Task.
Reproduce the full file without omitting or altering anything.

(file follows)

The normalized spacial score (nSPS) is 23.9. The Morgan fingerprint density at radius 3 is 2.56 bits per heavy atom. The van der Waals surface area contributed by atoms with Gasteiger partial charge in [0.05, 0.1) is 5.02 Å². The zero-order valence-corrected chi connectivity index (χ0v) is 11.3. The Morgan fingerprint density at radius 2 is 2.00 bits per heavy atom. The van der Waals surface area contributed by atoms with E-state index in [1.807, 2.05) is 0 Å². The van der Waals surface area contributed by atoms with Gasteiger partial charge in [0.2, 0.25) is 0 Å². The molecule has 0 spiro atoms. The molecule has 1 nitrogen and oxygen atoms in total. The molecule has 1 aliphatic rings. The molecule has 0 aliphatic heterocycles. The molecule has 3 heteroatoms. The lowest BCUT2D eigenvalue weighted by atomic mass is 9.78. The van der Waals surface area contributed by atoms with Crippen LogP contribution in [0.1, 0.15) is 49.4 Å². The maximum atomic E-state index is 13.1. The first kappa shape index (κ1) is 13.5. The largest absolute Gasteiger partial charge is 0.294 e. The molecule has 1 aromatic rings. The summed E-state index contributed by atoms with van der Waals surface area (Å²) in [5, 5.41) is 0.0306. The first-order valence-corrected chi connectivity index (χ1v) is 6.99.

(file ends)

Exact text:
The normalized spacial score (nSPS) is 23.9. The Morgan fingerprint density at radius 3 is 2.56 bits per heavy atom. The van der Waals surface area contributed by atoms with Gasteiger partial charge in [0.05, 0.1) is 5.02 Å². The zero-order valence-corrected chi connectivity index (χ0v) is 11.3. The Morgan fingerprint density at radius 2 is 2.00 bits per heavy atom. The van der Waals surface area contributed by atoms with E-state index in [1.807, 2.05) is 0 Å². The van der Waals surface area contributed by atoms with Gasteiger partial charge in [0.2, 0.25) is 0 Å². The molecule has 0 spiro atoms. The molecule has 1 nitrogen and oxygen atoms in total. The molecule has 1 aliphatic rings. The molecule has 0 aliphatic heterocycles. The molecule has 3 heteroatoms. The lowest BCUT2D eigenvalue weighted by atomic mass is 9.78. The van der Waals surface area contributed by atoms with Crippen LogP contribution in [0.1, 0.15) is 49.4 Å². The maximum atomic E-state index is 13.1. The first kappa shape index (κ1) is 13.5. The largest absolute Gasteiger partial charge is 0.294 e. The molecule has 1 aromatic rings. The summed E-state index contributed by atoms with van der Waals surface area (Å²) in [5, 5.41) is 0.0306. The first-order valence-corrected chi connectivity index (χ1v) is 6.99.